Thursday, May 10, 2001
BY BRIAN HICKS
Of The Post and Courier staff
Archaeologists have discovered brain tissue still lodged in the skulls of Hunley crewmen.
MUSC has conducted CAT scans on the skulls of the Confederate submarine's final crew, but whether further study of the tissue will help scientists solve the mystery of the Hunley's last voyage remains to be seen.
Bob Neyland, director of the Hunley project, said the presence of the brain tissue - found in all eight of the skulls recovered so far - speaks to the level of preservation inside the submarine. Scientists had predicted they might find such remains even before the Hunley was lifted in August, but said it is still an amazing find.
"It is interesting that it's there, but we don't know yet what we can learn from it," Neyland said. "Since it's only rarely present, there's not a great deal of experience in studying it."
Neyland and officials with the Hunley Commission and Friends of the Hunley said the tissue would be treated reverentially.
"This discovery, although not unexpected, is a very profound and moving statement about the Hunley crew," said Warren Lasch, chairman of Friends of the Hunley, who said the first mission of the project will be to treat the remains with respect. "They were human, they were heroes, and it is very apparent that we need to honor the sacrifice of these brave men and all who served on the Hunley."
The tissue actually complicates things for the archaeologists studying the Hunley. It gives them one more level of preservation to worry with, and it means the tissue will have to be preserved in the skeletons while facial reconstruction of the crew is attempted.
Privately, some officials connected with the projects say that with nearly two years of testing and study to be done, the final crew of the Hunley will most likely not be laid to rest alongside the submarine's first two crews in Magnolia Cemetery until late in 2002.
Charleston native Dr. Jamie Downs, the director and chief medical examiner for the Alabama Department of Forensic Science, is volunteering with the Hunley project. He said the CAT scans just provide scientists with one more set of facts to use in piecing together the puzzle of the Hunley's fate. It's too early, he said, to guess at what study of the brain matter might turn up.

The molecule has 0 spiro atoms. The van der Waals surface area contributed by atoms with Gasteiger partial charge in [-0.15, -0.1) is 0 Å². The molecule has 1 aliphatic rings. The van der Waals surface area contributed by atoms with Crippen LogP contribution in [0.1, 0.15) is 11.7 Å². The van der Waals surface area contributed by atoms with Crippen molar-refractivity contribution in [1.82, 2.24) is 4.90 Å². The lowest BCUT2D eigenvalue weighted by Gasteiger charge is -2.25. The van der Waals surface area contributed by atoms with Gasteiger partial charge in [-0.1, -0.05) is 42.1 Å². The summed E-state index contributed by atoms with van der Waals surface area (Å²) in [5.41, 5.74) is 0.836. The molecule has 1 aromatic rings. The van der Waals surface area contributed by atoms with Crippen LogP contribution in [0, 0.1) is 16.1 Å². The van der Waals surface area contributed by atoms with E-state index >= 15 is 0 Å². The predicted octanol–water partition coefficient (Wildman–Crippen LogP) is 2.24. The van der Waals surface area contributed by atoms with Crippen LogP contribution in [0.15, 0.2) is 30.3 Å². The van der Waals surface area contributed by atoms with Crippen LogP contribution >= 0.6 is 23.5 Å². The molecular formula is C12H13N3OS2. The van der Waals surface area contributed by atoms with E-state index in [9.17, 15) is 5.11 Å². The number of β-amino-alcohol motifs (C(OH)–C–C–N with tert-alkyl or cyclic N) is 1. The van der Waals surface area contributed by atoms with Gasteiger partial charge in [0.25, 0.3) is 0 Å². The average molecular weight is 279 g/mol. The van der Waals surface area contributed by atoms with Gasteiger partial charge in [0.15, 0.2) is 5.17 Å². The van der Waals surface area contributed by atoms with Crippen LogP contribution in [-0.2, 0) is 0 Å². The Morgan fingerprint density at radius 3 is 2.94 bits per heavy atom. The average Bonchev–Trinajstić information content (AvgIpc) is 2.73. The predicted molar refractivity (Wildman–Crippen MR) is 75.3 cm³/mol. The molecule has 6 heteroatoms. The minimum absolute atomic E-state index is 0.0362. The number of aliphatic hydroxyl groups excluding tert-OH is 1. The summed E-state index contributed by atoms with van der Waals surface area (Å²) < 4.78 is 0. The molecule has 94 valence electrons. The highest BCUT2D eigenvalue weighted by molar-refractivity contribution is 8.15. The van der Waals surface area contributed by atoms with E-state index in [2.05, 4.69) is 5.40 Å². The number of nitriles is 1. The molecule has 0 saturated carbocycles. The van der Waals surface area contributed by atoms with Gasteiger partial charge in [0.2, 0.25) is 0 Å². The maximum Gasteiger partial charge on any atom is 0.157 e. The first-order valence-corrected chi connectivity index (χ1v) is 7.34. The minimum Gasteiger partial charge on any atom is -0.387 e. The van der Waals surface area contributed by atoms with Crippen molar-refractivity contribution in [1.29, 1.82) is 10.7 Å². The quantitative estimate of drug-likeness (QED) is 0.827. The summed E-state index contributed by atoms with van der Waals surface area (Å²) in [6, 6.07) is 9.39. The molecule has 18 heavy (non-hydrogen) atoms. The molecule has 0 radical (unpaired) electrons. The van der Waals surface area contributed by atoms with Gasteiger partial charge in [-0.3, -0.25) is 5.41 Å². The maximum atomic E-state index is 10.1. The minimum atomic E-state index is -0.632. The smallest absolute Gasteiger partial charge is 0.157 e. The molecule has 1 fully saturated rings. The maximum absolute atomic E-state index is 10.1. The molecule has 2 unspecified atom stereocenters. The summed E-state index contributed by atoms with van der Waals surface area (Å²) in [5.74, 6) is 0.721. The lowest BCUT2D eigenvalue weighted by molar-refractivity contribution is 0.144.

"Cases like this don't happen every day," Downs said.
The tests run at MUSC give scientists a 3-D picture of the remains, which are still inside the craniums of the skeletons. The scans map the remains and measure water density. On living patients, the scans can indicate other abnormalities, such as tumors.
Sen. Glenn McConnell, chairman of the Hunley Commission, said Wednesday that the brain tissue was a solemn discovery.
"This offers scientists opportunities that should allow us to more specifically identify these men," McConnell said. "But these remains will be handled with the utmost respect."
As scientists grapple with how to handle the preservation of human remains, archaeologists are working to gain access to the forward section of the crew compartment, where they expect to find the remains of Lt. George E. Dixon, the sub's commander. Neyland said Wednesday that his crew might attempt to remove another hull plate instead of removing the bellows system concreted to the dive plane controls. Removing the plate could take about three days. He still hopes the excavation of the submarine will be wrapped up by the end of this month.
Already, though, the artifacts are leading scientists toward Dixon. A candle found in a holder may have drifted back in the submarine from the commander's station, Neyland said.
Used with permission of The Post and Courier and Charleston.Net